This page is a collection of design notes for the tone generator peripheral. The notes are not in any particular order but the last section is always about current design problems and next steps.
A common digital technique to generate very specific frequencies is to use what is called phase accumulation. The idea of a phase accumulator is to add a fraction of a cycle to the phase on each clock edge such that the accumulated phase reaches one (one full cycle) at the right time.
Let's use an example that is specific to this design. Let's say our audio update rate is 100 KHz. This gives use 10 microseconds per audio sample to the output DAC. The note C0 is 16.35 Hertz. In one sample a C0 note will change its phase by
(16.35 / 100000) = 0.0001635 cycle
This is 0.000000000000101010110111 as a binary fraction, and this is what we would add to the accumulator every 10 microseconds to get 16.35 Hz output. Showing the phase offset as binary helps get across the idea that a hundredth of a cycle at 16.35 Hertz needs 24 bits of precision.
The FPGA never sees the note C0 or the frequency. All it sees is the phase offset per sample and this is set by a look-up table in the host. Feeding the MSB of the phase accumulator to an output pin is a minimal tone generator.
A full synthesizer may take more that its fair share of FPGA logic. This is fine if the goal of the project is a synthesizer but is not fine if the user wants something that just beeps. This section describes something that beeps but includes a volume control.
The API for a simple tone generator might specify the musical note to play, the volume in the range of 0 to 100, and the number of milliseconds to play the note. We might also want to play a file of notes where each line the the file has the note, volume, and duration. For example:
dpset tonegen note b4 30 200 dpset tonegen melody mymelody.txt
Square waves are easy to generate and have a pleasing sound since they have lots of higher harmonics. A more difficult question for a simple tone generator is how to control the volume. Human hearing perceives audio volume on a logarithmic scale. Electronics manufactures use what is called a 'audio taper' for potentiometers in audio applications. The diagram to the right shows an audio taper and we want our gain control to follow the same curve.
In this section the term 'gain' mean Vout/Vin where Vin the output voltage of the FPGA. Gain in this section is always between 0 and 1, and a lower gain means a lower volume.
There are two ways we can control the output volume of a square wave. The first is called 'pulse density modulation'. The idea is that we turn off the output briefly during the high part of the square wave. By briefly we mean fast enough that an RC low pass filter can easily average the fast pulses into a DC level during the high time of the square wave. In our case, we have two simple approaches to pulse density modulation. One is to have, say, a 4 bit counter run continuously at a high rate and to turn off the output if the count is less than a target (volume) value. The output volume is N/16 where N is a 4 bit value set by the host. This give a linear volume relative to N.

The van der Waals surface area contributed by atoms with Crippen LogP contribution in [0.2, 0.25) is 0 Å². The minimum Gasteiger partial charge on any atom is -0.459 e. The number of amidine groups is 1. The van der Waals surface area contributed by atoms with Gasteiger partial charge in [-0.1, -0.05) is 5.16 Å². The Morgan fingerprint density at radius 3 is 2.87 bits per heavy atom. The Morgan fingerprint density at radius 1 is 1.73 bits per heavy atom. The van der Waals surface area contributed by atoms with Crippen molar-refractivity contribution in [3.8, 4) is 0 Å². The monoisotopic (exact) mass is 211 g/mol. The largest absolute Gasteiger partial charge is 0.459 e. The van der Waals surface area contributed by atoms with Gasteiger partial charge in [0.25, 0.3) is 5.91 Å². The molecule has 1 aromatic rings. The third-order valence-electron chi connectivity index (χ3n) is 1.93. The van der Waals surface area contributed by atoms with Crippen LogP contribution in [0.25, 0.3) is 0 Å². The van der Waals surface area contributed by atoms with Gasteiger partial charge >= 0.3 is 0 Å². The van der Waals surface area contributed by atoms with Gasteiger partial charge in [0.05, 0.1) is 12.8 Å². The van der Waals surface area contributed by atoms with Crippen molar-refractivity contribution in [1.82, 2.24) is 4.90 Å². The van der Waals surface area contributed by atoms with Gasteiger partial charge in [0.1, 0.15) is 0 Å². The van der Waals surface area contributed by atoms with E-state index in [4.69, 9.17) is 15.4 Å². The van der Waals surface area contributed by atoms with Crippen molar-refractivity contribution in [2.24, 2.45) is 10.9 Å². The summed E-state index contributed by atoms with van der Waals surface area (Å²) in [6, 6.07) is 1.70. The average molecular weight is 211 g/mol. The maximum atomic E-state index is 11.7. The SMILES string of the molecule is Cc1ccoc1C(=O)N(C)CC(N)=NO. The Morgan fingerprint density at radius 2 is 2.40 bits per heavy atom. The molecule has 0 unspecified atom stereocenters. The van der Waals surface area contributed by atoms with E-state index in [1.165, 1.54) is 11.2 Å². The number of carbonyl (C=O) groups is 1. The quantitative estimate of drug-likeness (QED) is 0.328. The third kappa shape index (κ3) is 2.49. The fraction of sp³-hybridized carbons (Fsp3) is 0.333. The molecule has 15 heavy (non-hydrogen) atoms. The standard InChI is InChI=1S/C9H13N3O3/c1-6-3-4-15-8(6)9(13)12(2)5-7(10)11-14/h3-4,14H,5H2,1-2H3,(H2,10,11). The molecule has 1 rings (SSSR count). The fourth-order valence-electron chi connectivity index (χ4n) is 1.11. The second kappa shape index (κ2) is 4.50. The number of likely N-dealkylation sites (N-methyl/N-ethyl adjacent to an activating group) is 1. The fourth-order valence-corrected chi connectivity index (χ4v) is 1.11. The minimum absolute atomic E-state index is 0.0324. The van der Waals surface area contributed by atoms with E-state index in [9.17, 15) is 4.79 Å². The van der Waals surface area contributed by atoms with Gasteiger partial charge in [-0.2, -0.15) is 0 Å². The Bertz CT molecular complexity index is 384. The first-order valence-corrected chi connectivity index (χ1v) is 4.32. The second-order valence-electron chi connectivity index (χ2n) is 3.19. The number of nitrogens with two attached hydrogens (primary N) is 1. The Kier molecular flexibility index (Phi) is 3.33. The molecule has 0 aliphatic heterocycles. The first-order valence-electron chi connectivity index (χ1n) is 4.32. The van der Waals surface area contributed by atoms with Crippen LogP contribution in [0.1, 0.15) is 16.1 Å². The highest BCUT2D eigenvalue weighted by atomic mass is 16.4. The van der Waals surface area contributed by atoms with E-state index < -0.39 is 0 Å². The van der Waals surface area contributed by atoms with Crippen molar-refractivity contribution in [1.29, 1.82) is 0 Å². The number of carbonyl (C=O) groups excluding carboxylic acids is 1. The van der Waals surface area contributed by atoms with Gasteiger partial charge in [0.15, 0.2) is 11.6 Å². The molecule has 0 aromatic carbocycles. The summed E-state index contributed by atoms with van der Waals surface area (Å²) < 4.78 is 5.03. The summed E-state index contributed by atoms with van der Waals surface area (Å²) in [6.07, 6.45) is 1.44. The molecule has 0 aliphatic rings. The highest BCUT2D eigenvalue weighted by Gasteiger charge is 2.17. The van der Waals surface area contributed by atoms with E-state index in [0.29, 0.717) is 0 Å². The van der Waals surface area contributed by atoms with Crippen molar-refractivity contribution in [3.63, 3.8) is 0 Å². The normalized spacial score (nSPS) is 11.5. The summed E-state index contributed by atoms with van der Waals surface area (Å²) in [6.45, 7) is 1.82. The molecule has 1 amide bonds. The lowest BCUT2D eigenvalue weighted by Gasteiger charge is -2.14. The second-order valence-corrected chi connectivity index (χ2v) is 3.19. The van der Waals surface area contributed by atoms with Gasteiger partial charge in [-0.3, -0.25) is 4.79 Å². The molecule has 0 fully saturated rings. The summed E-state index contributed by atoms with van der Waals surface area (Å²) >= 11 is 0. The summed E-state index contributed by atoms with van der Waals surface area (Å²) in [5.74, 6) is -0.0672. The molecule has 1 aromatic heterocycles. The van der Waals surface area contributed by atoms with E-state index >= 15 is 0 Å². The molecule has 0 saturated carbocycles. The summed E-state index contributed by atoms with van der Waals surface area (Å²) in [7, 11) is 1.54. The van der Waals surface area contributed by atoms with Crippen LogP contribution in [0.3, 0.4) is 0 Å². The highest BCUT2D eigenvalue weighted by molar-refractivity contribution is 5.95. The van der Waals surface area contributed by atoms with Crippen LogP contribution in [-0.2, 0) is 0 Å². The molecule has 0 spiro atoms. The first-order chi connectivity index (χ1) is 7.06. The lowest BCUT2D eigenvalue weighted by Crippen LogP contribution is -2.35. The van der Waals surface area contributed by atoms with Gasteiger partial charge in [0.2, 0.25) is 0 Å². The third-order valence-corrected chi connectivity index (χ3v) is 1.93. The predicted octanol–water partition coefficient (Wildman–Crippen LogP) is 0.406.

The other PDM method we can use is to output one pulse every N clock cycles. This gives a 1/N kind of response. Both linear and reciprocal approaches have about the same minimum and maximum attenuation and differ mostly in the intermediate values.
The other approach to volume control is to build a DAC out of resistors connected to the four FPGA pins dedicated to the peripheral. Many DACs use what is called an 'R-2R' resistor network of give a linear response to the input values. (See https://en.wikipedia.org/wiki/Resistor_ladder#R-2R) We specifically do not want a linear response. We want one in which the higher values are much greater than their linear equivalents. Shown below is a circuit that does this. In it we swap the normal linear R-2R network resistors to get a 2R-R resistor network. The gain of the circuit is clearly non linear.
The minimum output of the 2R-R circuit is 0.013 and the maximum value is 0.9935, a ratio of low to high of about 76. While we have lost a great deal of resolution, we have gone from 4 bits of dynamic range for the linear R-2R network to over 6 bits of dynamic range using a 2R-R network.
What if we combined the linear pulse density modulation with the non-linear DAC? We could PDM control each of the FPGA output pins with a separate 4 bit counter. Doing this gives 64K possible gain settings. Since some combinations give the same gain there are only 14000 unique gain settings. The minimum (one-sixteenth of the LSB) has a gain of 0.000817 and the maximum (all bits high) has a gain of 0.9314, giving us a dynamic range (log2(max/min)) of about 10 bits. This is not too bad considering we have a 4 bit DAC.
Our design is now ready for a Verilog Wishbone implementation. We should expect it to have a 24 bit phase accumulator, a 24 bit phase offset set by the host, four 4 bit PDM counters, four 4 bit gain settings set by the host, and an 8 bit duration counter (to count milliseconds),
(The diagrams in this section were generated using Octave. The sources are attached to this section in a wiki comment. Edit the page or contact the author to get the sources for the diagrams.)